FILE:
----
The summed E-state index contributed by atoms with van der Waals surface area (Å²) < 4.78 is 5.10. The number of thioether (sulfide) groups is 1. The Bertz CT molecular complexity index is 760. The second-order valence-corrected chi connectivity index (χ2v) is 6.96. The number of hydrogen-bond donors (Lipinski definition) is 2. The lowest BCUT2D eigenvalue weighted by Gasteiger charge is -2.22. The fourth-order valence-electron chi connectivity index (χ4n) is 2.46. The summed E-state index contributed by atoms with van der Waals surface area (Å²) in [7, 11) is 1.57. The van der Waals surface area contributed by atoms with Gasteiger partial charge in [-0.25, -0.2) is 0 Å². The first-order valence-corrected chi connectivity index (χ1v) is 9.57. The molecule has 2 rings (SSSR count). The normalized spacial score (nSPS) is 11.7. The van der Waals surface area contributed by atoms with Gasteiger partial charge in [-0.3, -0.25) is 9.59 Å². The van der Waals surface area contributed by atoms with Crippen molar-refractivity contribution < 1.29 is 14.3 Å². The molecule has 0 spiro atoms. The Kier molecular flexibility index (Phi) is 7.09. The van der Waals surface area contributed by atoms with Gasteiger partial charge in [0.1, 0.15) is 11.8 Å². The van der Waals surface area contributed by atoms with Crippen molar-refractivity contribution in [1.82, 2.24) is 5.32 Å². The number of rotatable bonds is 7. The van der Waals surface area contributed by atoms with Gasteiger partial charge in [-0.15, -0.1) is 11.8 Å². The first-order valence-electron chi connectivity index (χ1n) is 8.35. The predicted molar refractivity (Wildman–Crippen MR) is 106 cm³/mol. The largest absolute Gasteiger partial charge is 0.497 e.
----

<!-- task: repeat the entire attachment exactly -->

The summed E-state index contributed by atoms with van der Waals surface area (Å²) < 4.78 is 5.10. The number of thioether (sulfide) groups is 1. The Bertz CT molecular complexity index is 760. The second-order valence-corrected chi connectivity index (χ2v) is 6.96. The number of hydrogen-bond donors (Lipinski definition) is 2. The lowest BCUT2D eigenvalue weighted by Gasteiger charge is -2.22. The fourth-order valence-electron chi connectivity index (χ4n) is 2.46. The summed E-state index contributed by atoms with van der Waals surface area (Å²) in [7, 11) is 1.57. The van der Waals surface area contributed by atoms with Gasteiger partial charge in [-0.25, -0.2) is 0 Å². The first-order valence-corrected chi connectivity index (χ1v) is 9.57. The molecule has 2 rings (SSSR count). The normalized spacial score (nSPS) is 11.7. The van der Waals surface area contributed by atoms with Gasteiger partial charge in [-0.3, -0.25) is 9.59 Å². The van der Waals surface area contributed by atoms with Crippen molar-refractivity contribution < 1.29 is 14.3 Å². The molecule has 0 spiro atoms. The Kier molecular flexibility index (Phi) is 7.09. The van der Waals surface area contributed by atoms with Gasteiger partial charge in [0.1, 0.15) is 11.8 Å². The van der Waals surface area contributed by atoms with Crippen molar-refractivity contribution in [1.82, 2.24) is 5.32 Å². The number of rotatable bonds is 7. The van der Waals surface area contributed by atoms with Gasteiger partial charge in [-0.15, -0.1) is 11.8 Å². The first-order valence-electron chi connectivity index (χ1n) is 8.35. The predicted molar refractivity (Wildman–Crippen MR) is 106 cm³/mol. The largest absolute Gasteiger partial charge is 0.497 e.